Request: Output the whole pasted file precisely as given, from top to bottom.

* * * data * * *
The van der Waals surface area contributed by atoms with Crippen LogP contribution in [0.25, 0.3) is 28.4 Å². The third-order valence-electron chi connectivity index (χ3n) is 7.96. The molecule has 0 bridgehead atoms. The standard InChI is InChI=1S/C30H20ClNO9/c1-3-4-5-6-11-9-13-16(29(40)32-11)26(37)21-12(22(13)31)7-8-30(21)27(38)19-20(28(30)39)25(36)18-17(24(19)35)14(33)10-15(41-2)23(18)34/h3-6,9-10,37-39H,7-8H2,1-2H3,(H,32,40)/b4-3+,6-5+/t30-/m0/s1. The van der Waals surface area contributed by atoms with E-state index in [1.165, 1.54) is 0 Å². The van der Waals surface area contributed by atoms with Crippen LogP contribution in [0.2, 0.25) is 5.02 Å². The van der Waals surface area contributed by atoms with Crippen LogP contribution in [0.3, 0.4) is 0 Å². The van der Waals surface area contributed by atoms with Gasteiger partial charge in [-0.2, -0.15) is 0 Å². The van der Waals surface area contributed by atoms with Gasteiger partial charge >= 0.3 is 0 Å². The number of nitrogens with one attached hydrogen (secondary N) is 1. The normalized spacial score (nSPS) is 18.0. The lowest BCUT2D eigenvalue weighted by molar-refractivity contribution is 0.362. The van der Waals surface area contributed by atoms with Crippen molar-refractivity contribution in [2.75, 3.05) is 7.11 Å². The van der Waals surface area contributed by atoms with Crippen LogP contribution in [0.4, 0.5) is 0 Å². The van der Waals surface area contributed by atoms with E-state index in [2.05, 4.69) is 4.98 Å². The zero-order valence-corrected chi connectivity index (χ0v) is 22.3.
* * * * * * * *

The van der Waals surface area contributed by atoms with Crippen LogP contribution in [0.25, 0.3) is 28.4 Å². The third-order valence-electron chi connectivity index (χ3n) is 7.96. The molecule has 0 bridgehead atoms. The standard InChI is InChI=1S/C30H20ClNO9/c1-3-4-5-6-11-9-13-16(29(40)32-11)26(37)21-12(22(13)31)7-8-30(21)27(38)19-20(28(30)39)25(36)18-17(24(19)35)14(33)10-15(41-2)23(18)34/h3-6,9-10,37-39H,7-8H2,1-2H3,(H,32,40)/b4-3+,6-5+/t30-/m0/s1. The van der Waals surface area contributed by atoms with E-state index in [1.165, 1.54) is 0 Å². The van der Waals surface area contributed by atoms with Crippen LogP contribution in [0.2, 0.25) is 5.02 Å². The van der Waals surface area contributed by atoms with Crippen LogP contribution in [0.3, 0.4) is 0 Å². The van der Waals surface area contributed by atoms with Gasteiger partial charge in [-0.2, -0.15) is 0 Å². The van der Waals surface area contributed by atoms with Gasteiger partial charge >= 0.3 is 0 Å². The number of nitrogens with one attached hydrogen (secondary N) is 1. The normalized spacial score (nSPS) is 18.0. The lowest BCUT2D eigenvalue weighted by molar-refractivity contribution is 0.362. The van der Waals surface area contributed by atoms with Crippen molar-refractivity contribution in [2.75, 3.05) is 7.11 Å². The van der Waals surface area contributed by atoms with Crippen LogP contribution in [0.4, 0.5) is 0 Å². The van der Waals surface area contributed by atoms with E-state index in [2.05, 4.69) is 4.98 Å². The zero-order valence-corrected chi connectivity index (χ0v) is 22.3.